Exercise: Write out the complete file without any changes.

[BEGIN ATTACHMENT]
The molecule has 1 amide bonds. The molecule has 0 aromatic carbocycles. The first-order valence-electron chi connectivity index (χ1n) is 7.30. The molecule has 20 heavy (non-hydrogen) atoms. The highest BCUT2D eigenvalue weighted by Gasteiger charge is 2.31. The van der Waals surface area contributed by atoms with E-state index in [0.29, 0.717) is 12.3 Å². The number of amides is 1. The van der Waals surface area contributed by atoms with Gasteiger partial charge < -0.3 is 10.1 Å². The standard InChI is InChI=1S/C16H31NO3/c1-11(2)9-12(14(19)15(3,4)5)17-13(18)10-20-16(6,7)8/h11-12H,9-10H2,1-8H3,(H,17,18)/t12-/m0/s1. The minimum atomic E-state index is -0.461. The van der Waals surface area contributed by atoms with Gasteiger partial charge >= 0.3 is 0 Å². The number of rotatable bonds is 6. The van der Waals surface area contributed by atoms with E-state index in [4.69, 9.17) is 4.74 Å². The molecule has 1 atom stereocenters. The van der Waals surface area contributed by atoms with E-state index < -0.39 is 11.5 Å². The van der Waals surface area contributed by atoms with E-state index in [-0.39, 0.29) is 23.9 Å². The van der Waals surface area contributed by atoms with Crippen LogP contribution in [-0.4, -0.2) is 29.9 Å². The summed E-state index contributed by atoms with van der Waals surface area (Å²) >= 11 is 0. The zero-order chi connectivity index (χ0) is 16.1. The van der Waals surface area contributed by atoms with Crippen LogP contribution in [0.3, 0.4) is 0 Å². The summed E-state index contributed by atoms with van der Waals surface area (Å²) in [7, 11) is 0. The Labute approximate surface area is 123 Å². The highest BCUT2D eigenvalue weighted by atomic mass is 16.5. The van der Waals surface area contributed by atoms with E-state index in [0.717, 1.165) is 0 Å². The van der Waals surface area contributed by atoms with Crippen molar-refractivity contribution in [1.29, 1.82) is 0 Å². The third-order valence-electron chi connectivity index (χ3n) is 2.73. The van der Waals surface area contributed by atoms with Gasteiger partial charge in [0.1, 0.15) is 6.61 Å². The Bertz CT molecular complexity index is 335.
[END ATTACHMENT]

The molecule has 1 amide bonds. The molecule has 0 aromatic carbocycles. The first-order valence-electron chi connectivity index (χ1n) is 7.30. The molecule has 20 heavy (non-hydrogen) atoms. The highest BCUT2D eigenvalue weighted by Gasteiger charge is 2.31. The van der Waals surface area contributed by atoms with E-state index in [0.29, 0.717) is 12.3 Å². The number of amides is 1. The van der Waals surface area contributed by atoms with Gasteiger partial charge < -0.3 is 10.1 Å². The standard InChI is InChI=1S/C16H31NO3/c1-11(2)9-12(14(19)15(3,4)5)17-13(18)10-20-16(6,7)8/h11-12H,9-10H2,1-8H3,(H,17,18)/t12-/m0/s1. The minimum atomic E-state index is -0.461. The van der Waals surface area contributed by atoms with Gasteiger partial charge >= 0.3 is 0 Å². The number of rotatable bonds is 6. The van der Waals surface area contributed by atoms with E-state index in [4.69, 9.17) is 4.74 Å². The molecule has 1 atom stereocenters. The van der Waals surface area contributed by atoms with E-state index < -0.39 is 11.5 Å². The van der Waals surface area contributed by atoms with E-state index in [-0.39, 0.29) is 23.9 Å². The van der Waals surface area contributed by atoms with Crippen LogP contribution in [-0.4, -0.2) is 29.9 Å². The summed E-state index contributed by atoms with van der Waals surface area (Å²) >= 11 is 0. The zero-order chi connectivity index (χ0) is 16.1. The van der Waals surface area contributed by atoms with Crippen LogP contribution in [0.3, 0.4) is 0 Å². The summed E-state index contributed by atoms with van der Waals surface area (Å²) in [7, 11) is 0. The Labute approximate surface area is 123 Å². The highest BCUT2D eigenvalue weighted by atomic mass is 16.5. The van der Waals surface area contributed by atoms with E-state index in [0.717, 1.165) is 0 Å². The van der Waals surface area contributed by atoms with Crippen molar-refractivity contribution in [1.29, 1.82) is 0 Å². The third-order valence-electron chi connectivity index (χ3n) is 2.73. The van der Waals surface area contributed by atoms with Gasteiger partial charge in [0.1, 0.15) is 6.61 Å². The Bertz CT molecular complexity index is 335.